Food Ingredients First (Holanda)

Brazilian scientists sequence “most complete” commercial sugarcane genome

Publicado em 05 dezembro 2019

Por Anni Schleicher

05 Dec 2019 --- The most complete genome sequence of commercial sugarcane has been assembled by an international group of researchers led by Brazilian scientists, who mapped 373,869 genes, or 99.1 percent of the total genome. This is the result of almost 20 years of research supported by São Paulo Research Foundation (FAPESP) in Brazil. This latest progress is positioned to open up an array of possibilities, ranging from applications in biotechnology to genetic improvement and gene editing.

“It took us a long time, but we were very persistent. We were surprised to find so many genes. We had to develop new ways to identify and analyze the sequences to be able to capture the differences,” Glaucia Mendes Souza, Professor at the University of São Paulo’s Chemistry Institute and the study’s lead author tells FoodIngredientsFirst.

Sequencing the genome is a remarkable scientific endeavor, requiring substantial computing power to assemble the DNA fragments while keeping homologous chromosomes separate. In comparison with the human genome, sugarcane has more than 100 chromosomes, while humans have 46. Sugarcane also has 300,000 genes, with humans just at 23,000. While humans have two copies of each gene, sugar cane has more than ten copies, Souza explains.

Sugarcane has evolved many different copies of each gene with almost identical sequences, but different promoters. Promoters are the gene regions that can tell when, where and how much each gene will be expressed.

 “The human genome took ten years to sequence. With the sugarcane, we also took ten actually, if you consider that the first decade was a survey,” she recalls.

During the first ten years, the researchers sequenced a large number of expressed sequence tags, (EST) which were instrumental in assessing how complex the genome was. At this point in time, long-read sequencing technology was not available. However, as sequencing technologies became more accurate and cheaper, the researchers began testing alternatives and strategies.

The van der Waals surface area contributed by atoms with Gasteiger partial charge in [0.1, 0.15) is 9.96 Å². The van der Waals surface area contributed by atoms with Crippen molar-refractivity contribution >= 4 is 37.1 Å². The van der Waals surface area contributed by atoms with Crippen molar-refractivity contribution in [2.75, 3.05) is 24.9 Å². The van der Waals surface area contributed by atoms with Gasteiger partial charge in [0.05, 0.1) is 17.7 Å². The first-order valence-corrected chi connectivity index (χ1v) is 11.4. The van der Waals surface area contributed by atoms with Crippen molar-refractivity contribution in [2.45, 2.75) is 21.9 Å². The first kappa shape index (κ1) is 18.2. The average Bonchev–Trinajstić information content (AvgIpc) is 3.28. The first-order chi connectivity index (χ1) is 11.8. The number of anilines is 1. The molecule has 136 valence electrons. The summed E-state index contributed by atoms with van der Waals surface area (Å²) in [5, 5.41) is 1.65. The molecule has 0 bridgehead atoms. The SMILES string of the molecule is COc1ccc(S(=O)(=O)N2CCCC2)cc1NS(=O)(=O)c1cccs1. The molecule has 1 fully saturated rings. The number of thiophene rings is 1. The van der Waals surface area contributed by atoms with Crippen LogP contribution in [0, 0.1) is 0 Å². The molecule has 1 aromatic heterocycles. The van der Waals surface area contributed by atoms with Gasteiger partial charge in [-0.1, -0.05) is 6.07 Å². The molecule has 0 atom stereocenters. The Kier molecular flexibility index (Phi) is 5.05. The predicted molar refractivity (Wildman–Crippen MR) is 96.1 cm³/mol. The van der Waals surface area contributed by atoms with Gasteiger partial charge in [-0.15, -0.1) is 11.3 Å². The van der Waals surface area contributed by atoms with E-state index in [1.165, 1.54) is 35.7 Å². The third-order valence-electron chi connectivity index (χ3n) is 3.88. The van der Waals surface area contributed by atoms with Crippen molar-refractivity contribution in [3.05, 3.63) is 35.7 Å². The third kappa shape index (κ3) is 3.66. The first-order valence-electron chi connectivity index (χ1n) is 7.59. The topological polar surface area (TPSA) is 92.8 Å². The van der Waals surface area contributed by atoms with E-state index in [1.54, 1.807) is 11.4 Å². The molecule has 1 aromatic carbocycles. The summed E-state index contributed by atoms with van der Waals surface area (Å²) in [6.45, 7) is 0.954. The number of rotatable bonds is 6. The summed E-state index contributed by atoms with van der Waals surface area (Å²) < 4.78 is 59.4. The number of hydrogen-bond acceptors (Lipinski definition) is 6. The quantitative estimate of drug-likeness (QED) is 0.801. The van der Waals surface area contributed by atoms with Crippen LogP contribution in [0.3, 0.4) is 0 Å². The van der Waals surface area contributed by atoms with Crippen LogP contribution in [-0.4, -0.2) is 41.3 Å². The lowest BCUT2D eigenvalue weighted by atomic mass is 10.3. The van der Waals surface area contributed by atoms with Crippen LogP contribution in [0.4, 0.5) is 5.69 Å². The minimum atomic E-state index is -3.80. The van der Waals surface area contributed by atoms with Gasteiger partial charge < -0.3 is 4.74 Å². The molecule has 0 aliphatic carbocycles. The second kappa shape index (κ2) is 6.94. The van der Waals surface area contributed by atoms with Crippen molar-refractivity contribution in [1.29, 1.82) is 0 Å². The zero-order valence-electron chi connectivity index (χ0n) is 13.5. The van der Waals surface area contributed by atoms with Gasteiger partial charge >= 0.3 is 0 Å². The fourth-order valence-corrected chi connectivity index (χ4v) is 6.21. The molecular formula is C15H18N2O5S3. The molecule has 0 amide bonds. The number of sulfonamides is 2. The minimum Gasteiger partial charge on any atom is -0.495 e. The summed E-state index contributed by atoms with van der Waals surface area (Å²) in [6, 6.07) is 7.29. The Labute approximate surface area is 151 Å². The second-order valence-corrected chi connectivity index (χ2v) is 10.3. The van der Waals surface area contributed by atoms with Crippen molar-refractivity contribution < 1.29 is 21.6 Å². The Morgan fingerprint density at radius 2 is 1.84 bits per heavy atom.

“That was the second decade. It was only in the last five years of the 20-year run that we actually had what we needed to develop the assembly,” Souza says. This research also presents the first time all the genes of the sugarcane plant, or the vast majority, have been seen. In previous projects by various research groups, the sequences had to be collapsed for lack of a proper assembly tool, providing only an approximation, she explains.

Future prospects

Having completed this genome sequencing project, the researchers are now aiming to alter carbon pathways to produce new compounds and bioproducts from sugar, lignin, fiber and other plant metabolites. “We can expect that the knowledge of the genome will allow us to route metabolic pathways to make more sugar, different molecules and more bioenergy. This has a direct impact on the food industry,” Souza explains.

“Sugarcane is the largest world’s tonnage crop, the average yields are 80 tons per hectare. We calculate the theoretical potential yield to be 381 tons per hectare. There is a lot of potential to grow,” she adds.

Sugarcane has great potential as a carbon capture machine, given it is grown in over 100 countries. It could be expanded to produce food, feed, energy while mitigating greenhouse gas (GHG) emissions in many regions of the globe.

Researchers in the field of gene sequencing and editing have been particularly busy. Recent research conducted by the University of Cambridge’s Sainsbury Laboratory (SLCU), UK, has shown that rider retrotransposons’ or “jumping genes,” native regeneration attributes have the potential to vary fruit and vegetable traits.

At UK-based John Innes Centre (JIC), researchers developed an open-source reproducible Agrobacterium-mediated transformation system for the spring wheat cultivar “Fielder” (Triticum aestivum L.). These steps in this scientific field present numerous opportunities for breakthroughs in crop yield improvements.